The Third Industrial Revolution
AbstractThe author examines periods of rapid technological change for coincidences of widening inequality and slowing productivity growth. He contends that while the introduction of technologies offers profits to investors and premiums for skilled workers, in the long run the rising tide of technological change lifts everybody's boat.
Download InfoIf you experience problems downloading a file, check if you have the proper application to view it first. In case of further problems read the IDEAS help page. Note that these files are not on the IDEAS site. Please be patient as the files may be large.
Bibliographic InfoArticle provided by Federal Reserve Bank of Cleveland in its journal Economic Review.
Volume (Year): (1999)
Issue (Month): Q II ()
Other versions of this item:
- O30 - Economic Development, Technological Change, and Growth - - Technological Change; Research and Development; Intellectual Property Rights - - - General
- O31 - Economic Development, Technological Change, and Growth - - Technological Change; Research and Development; Intellectual Property Rights - - - Innovation and Invention: Processes and Incentives
- O14 - Economic Development, Technological Change, and Growth - - Economic Development - - - Industrialization; Manufacturing and Service Industries; Choice of Technology
Please report citation or reference errors to , or , if you are the registered author of the cited work, log in to your RePEc Author Service profile, click on "citations" and make appropriate adjustments.:
- Abramovitz, Moses & David, Paul A, 1973. "Reinterpreting Economic Growth: Parables and Realities," American Economic Review, American Economic Association, vol. 63(2), pages 428-39, May.
- Boyan Jovanovic, 1995. "Learning and Growth," NBER Working Papers 5383, National Bureau of Economic Research, Inc.
- Gort, Michael & Klepper, Steven, 1982. "Time Paths in the Diffusion of Product Innovations," Economic Journal, Royal Economic Society, vol. 92(367), pages 630-53, September.
- Griliches, Zvi, 1969. "Capital-Skill Complementarity," The Review of Economics and Statistics, MIT Press, vol. 51(4), pages 465-68, November.
- Bahk, Byong-Hong & Gort, Michael, 1993. "Decomposing Learning by Doing in New Plants," Journal of Political Economy, University of Chicago Press, vol. 101(4), pages 561-83, August.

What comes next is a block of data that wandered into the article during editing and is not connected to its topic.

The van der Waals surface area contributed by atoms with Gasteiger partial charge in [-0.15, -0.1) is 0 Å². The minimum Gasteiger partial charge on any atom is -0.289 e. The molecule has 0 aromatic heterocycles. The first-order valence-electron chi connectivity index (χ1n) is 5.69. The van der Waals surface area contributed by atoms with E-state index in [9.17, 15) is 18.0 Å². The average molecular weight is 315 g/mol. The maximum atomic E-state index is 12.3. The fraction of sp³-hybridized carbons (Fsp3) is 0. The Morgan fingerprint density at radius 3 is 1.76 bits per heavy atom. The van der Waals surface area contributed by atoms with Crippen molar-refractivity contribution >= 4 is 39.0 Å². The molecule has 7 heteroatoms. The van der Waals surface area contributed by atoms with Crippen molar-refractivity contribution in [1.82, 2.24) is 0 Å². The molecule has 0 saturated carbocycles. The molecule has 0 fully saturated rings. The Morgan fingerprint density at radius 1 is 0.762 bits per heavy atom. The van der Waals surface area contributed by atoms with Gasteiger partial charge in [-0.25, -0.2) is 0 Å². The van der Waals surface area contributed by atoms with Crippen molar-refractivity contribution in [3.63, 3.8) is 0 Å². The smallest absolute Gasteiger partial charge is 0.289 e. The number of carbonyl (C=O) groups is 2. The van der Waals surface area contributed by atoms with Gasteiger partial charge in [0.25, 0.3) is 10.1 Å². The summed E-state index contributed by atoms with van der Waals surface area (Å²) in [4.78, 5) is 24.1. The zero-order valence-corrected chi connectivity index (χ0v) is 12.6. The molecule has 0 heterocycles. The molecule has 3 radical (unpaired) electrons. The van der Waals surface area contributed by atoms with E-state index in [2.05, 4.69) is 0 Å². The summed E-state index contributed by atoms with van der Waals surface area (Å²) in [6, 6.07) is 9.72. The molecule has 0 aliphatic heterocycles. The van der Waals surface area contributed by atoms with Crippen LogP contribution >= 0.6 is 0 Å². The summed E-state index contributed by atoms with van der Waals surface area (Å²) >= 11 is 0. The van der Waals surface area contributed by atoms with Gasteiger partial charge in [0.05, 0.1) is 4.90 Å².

- Brynjolfsson, Erik. & Hitt, Lorin M. & Massachusetts Institute of Technology. Industrial Performance Center., 1994. "Computers and economic growth : firm-level evidence," Working papers 3714-94. CISR WP ; no. 27, Massachusetts Institute of Technology (MIT), Sloan School of Management.
- Greenwood, Jeremy & Hercowitz, Zvi & Krusell, Per, 1997.
"Long-Run Implications of Investment-Specific Technological Change,"
American Economic Review,
American Economic Association, vol. 87(3), pages 342-62, June.
- Greenwood, J. & Hercowitz, Z. & Krusell, P., 1995. "Long-Run Implications of Investment-Specific Technological Change," UWO Department of Economics Working Papers 9510, University of Western Ontario, Department of Economics.
- Greenwood, J. & Hercowitz, Z. & Krusell, P., 1996. "Long-Run Implications of Investment-Specific Technological Change," RCER Working Papers 420, University of Rochester - Center for Economic Research (RCER).
- Greenwood, J. & Yorukoglu, M., 1996.
RCER Working Papers
429, University of Rochester - Center for Economic Research (RCER).
- Greenwood, Jeremy & Yorukoglu, Mehmet, 1997. "1974," Carnegie-Rochester Conference Series on Public Policy, Elsevier, vol. 46(1), pages 49-95, June.
- Juhn, Chinhui & Murphy, Kevin M & Pierce, Brooks, 1993. "Wage Inequality and the Rise in Returns to Skill," Journal of Political Economy, University of Chicago Press, vol. 101(3), pages 410-42, June.
- Bartel, Ann P & Lichtenberg, Frank R, 1987. "The Comparative Advantage of Educated Workers in Implementing New Technology," The Review of Economics and Statistics, MIT Press, vol. 69(1), pages 1-11, February.
This item has more than 25 citations. To prevent cluttering this page, these citations are listed on a separate page. reading list or among the top items on IDEAS.Access and download statisticsgeneral information about how to correct material in RePEc.
For technical questions regarding this item, or to correct its authors, title, abstract, bibliographic or download information, contact: (Lee Faulhaber).
If you have authored this item and are not yet registered with RePEc, we encourage you to do it here. This allows to link your profile to this item. It also allows you to accept potential citations to this item that we are uncertain about.
If references are entirely missing, you can add them using this form.
If the full references list an item that is present in RePEc, but the system did not link to it, you can help with this form.
If you know of missing items citing this one, you can help us creating those links by adding the relevant references in the same way as above, for each refering item. If you are a registered author of this item, you may also want to check the "citations" tab in your profile, as there may be some citations waiting for confirmation.
Please note that corrections may take a couple of weeks to filter through the various RePEc services.